Wiktionary:Votes/2010-01/Setting ToCs to be on the right hand side by default

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Setting right hand side ToCs to default[edit]

  • Voting on: Changing the "Table of Contents" boxes to be aligned to the right hand side of the page by default.

  • Vote starts: 00:00, 24 January 2010 (UTC)
  • Vote ends: 24:00, 22 February 2010 (UTC)


  1. Symbol support vote.svg Support Yair rand 01:35, 24 January 2010 (UTC) Although Bequw raises some points on the talk page that will have to be taken care of before this is switched on. --Yair rand 01:35, 24 January 2010 (UTC)
  2. Symbol support vote.svg Support Vahagn Petrosyan 08:42, 24 January 2010 (UTC)
  3. Symbol support vote.svg Support Assuming the obstructing issues are taken care of before the actual switch is made. --Bequw¢τ 20:08, 24 January 2010 (UTC)
  4. Symbol support vote.svg Support DCDuring TALK 22:50, 24 January 2010 (UTC) With reasonably fast implementation.
  5. Symbol support vote.svg Support weakly, see talk page for my thoughts. Mglovesfun (talk) 22:59, 24 January 2010 (UTC)
  6. Symbol support vote.svg Support because DCDuring supports: he seems to be our most usability-focused editor, so if he thinks this will be a boon for usability, then I'm inclined to take his word for it. —RuakhTALK 04:08, 25 January 2010 (UTC)
  7. Symbol support vote.svg Support Conrad.Irwin 20:03, 26 January 2010 (UTC) I had this enabled for many months and noticed nothing outrageously awful. (so much so I forgot I had it turned on :) Conrad.Irwin 20:03, 26 January 2010 (UTC)
  8. Symbol support vote.svg Support because, despite the current conflicts, I'm certain that this is going to be the pivotal element in the most elegant solution. DAVilla 07:06, 16 February 2010 (UTC)


  1. Symbol oppose vote.svg Oppose Neskaya contribs talk? 03:00, 25 January 2010 (UTC) I see no good reason for this change. Having the ToC at the right hand side makes it more clunky to use, and for the people who want to have it there, there is WT:PREFS. --Neskaya contribs talk? 03:00, 25 January 2010 (UTC)
  2. Symbol oppose vote.svg Oppose More problematic than useful. I see this vote as the desire to simply have another vote while there are more important things to be done. — [ R·I·C ] opiaterein — 23:38, 25 January 2010 (UTC)
  3. Symbol oppose vote.svg Oppose Fixes a problem by creating another one. It would be much more effective if we allowed content to flow around the left-side ToC. -- Prince Kassad 20:00, 26 January 2010 (UTC)
    Do you actually like it? I've browsed that way and find it very unpleasant. The English entry is usually squashed to the right. It's even more squashed when there's RHS elements because then the page has four "columns" (left-side panel, ToC, super-skinny contents, and RHS elements). The RHS ToC at least keeps the same vertical line for the left side of content where someone starts reading. --Bequw¢τ 20:53, 26 January 2010 (UTC)
    It keeps all navigation-related elements to the left, increasing efficiency and reducing mouse movement, also it avoids conflicts between different RHS elements (and trust me, the results are *very* unpredictable). The content being squished should not be a problem as our content is usually very narrow anyway (only single words and sentences). -- Prince Kassad 21:06, 26 January 2010 (UTC)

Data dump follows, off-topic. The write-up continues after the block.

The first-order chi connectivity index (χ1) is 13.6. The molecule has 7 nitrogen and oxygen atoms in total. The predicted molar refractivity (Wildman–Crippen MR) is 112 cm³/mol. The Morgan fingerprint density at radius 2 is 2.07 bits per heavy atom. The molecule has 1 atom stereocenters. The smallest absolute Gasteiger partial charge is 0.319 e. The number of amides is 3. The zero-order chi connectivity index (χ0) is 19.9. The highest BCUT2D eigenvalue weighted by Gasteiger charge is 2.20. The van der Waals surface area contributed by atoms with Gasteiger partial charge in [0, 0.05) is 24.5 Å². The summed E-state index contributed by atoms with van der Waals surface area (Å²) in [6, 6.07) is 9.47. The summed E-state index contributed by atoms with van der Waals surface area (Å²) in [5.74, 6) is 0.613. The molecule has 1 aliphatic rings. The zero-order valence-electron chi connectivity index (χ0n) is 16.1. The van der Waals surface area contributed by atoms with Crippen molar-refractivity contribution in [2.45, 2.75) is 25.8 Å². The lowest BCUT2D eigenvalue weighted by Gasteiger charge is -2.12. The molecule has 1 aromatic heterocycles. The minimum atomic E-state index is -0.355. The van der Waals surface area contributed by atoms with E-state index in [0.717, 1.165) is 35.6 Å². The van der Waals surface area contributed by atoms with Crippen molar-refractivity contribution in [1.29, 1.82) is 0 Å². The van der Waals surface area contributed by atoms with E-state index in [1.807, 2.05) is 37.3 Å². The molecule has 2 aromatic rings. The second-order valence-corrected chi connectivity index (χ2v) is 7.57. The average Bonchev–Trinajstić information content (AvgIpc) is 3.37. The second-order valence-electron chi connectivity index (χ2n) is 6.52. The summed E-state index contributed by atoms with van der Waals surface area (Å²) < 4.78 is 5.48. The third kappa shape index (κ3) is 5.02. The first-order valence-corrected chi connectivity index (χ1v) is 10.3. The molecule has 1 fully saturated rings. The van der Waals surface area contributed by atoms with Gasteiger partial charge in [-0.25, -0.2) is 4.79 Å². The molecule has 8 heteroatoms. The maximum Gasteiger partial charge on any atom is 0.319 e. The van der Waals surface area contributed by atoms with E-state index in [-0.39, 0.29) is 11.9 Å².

There's a way to have the contents flow around the LHS ToC? How? I don't see an option for it in WT:PREFS... --Yair rand 22:10, 26 January 2010 (UTC)
    There's no option for it but you can enable it yourself through your monobook.css, if you're experienced enough in CSS. -- Prince Kassad 22:18, 26 January 2010 (UTC)
  4. Symbol oppose vote.svg Oppose Most scripts are read from left to right. The ToC should be the first thing you see on a page overloaded with information, and having it on the left seems to be the most sensible thing to do. JamesjiaoT C 21:13, 26 January 2010 (UTC)
  5. Symbol oppose vote.svg Oppose EncycloPetey 16:59, 30 January 2010 (UTC)
  6. Symbol oppose vote.svg Oppose Razorflame 17:00, 30 January 2010 (UTC)
  7. Symbol oppose vote.svg Oppose, though I'd probably support having the ToC collapsed by default (as Yair rand proposed, as an option, at the very beginning) instead. --Thrissel 22:14, 31 January 2010 (UTC)
  8. Symbol oppose vote.svg Oppose --Dijan 07:00, 7 February 2010 (UTC)
  9. Symbol oppose vote.svg Oppose Ƿidsiþ 19:59, 8 February 2010 (UTC)


  1. Symbol abstain vote.svg AbstainInternoob (Disc.Cont.) 04:10, 24 January 2010 (UTC) until it is clear to me how we are going to handle right-floating elements in the same entry.
  2. Symbol abstain vote.svg Abstain with Internoob.​—msh210 16:43, 8 February 2010 (UTC)
    See also WT:GP#RHS_elements_in_IE8. Things need to be ironed out before this is enacted.​—msh210 18:49, 10 February 2010 (UTC)


  • Could I point out that although there are lots of alternative possibilities for fixing up the problem of the ToCs pushing the entire page down, there is virtually zero chance that any other than this one could actually pass? Basically, this vote is not about what's the best way to fix it (left-hand float, default collapsed, invisible, or something else entirely), it is whether to either have the ToC float to the right or keep it the same way as we have now. If someone comes up with an better solution than this, they could start a vote for it after. As it is, LhS ToCs/collapsed ToCs are not likely going to happen (though I would support either of them over the current situation). --Yair rand 22:24, 31 January 2010 (UTC)